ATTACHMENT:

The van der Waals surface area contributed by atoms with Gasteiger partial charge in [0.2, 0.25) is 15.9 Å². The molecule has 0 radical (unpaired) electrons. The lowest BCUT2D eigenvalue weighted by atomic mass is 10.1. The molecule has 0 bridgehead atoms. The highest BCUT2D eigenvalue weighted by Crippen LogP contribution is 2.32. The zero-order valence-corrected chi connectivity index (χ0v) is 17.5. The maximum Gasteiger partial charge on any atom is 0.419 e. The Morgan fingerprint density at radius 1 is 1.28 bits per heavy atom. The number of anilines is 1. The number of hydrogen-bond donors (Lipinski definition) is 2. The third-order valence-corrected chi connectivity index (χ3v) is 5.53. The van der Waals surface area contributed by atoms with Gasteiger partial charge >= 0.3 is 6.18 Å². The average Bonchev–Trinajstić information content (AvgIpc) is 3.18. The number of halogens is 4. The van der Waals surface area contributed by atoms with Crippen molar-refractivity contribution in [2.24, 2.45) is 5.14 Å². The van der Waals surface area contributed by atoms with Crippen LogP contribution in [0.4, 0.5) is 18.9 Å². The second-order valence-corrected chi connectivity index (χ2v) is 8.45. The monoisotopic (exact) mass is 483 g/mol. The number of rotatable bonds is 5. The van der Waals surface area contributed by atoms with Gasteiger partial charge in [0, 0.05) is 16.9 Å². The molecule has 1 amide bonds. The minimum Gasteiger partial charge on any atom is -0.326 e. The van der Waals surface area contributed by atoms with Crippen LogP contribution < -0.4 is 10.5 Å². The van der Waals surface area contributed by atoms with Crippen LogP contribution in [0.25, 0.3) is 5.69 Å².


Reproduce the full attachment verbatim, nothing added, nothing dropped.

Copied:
The van der Waals surface area contributed by atoms with Gasteiger partial charge in [0.2, 0.25) is 15.9 Å². The molecule has 0 radical (unpaired) electrons. The lowest BCUT2D eigenvalue weighted by atomic mass is 10.1. The molecule has 0 bridgehead atoms. The highest BCUT2D eigenvalue weighted by Crippen LogP contribution is 2.32. The zero-order valence-corrected chi connectivity index (χ0v) is 17.5. The maximum Gasteiger partial charge on any atom is 0.419 e. The Morgan fingerprint density at radius 1 is 1.28 bits per heavy atom. The number of anilines is 1. The number of hydrogen-bond donors (Lipinski definition) is 2. The third-order valence-corrected chi connectivity index (χ3v) is 5.53. The van der Waals surface area contributed by atoms with Gasteiger partial charge >= 0.3 is 6.18 Å². The average Bonchev–Trinajstić information content (AvgIpc) is 3.18. The number of halogens is 4. The van der Waals surface area contributed by atoms with Crippen molar-refractivity contribution in [2.24, 2.45) is 5.14 Å². The van der Waals surface area contributed by atoms with Crippen LogP contribution in [0.4, 0.5) is 18.9 Å². The second-order valence-corrected chi connectivity index (χ2v) is 8.45. The monoisotopic (exact) mass is 483 g/mol. The number of rotatable bonds is 5. The van der Waals surface area contributed by atoms with Gasteiger partial charge in [0, 0.05) is 16.9 Å². The molecule has 1 amide bonds. The minimum Gasteiger partial charge on any atom is -0.326 e. The van der Waals surface area contributed by atoms with Crippen LogP contribution < -0.4 is 10.5 Å². The van der Waals surface area contributed by atoms with Crippen LogP contribution in [0.25, 0.3) is 5.69 Å².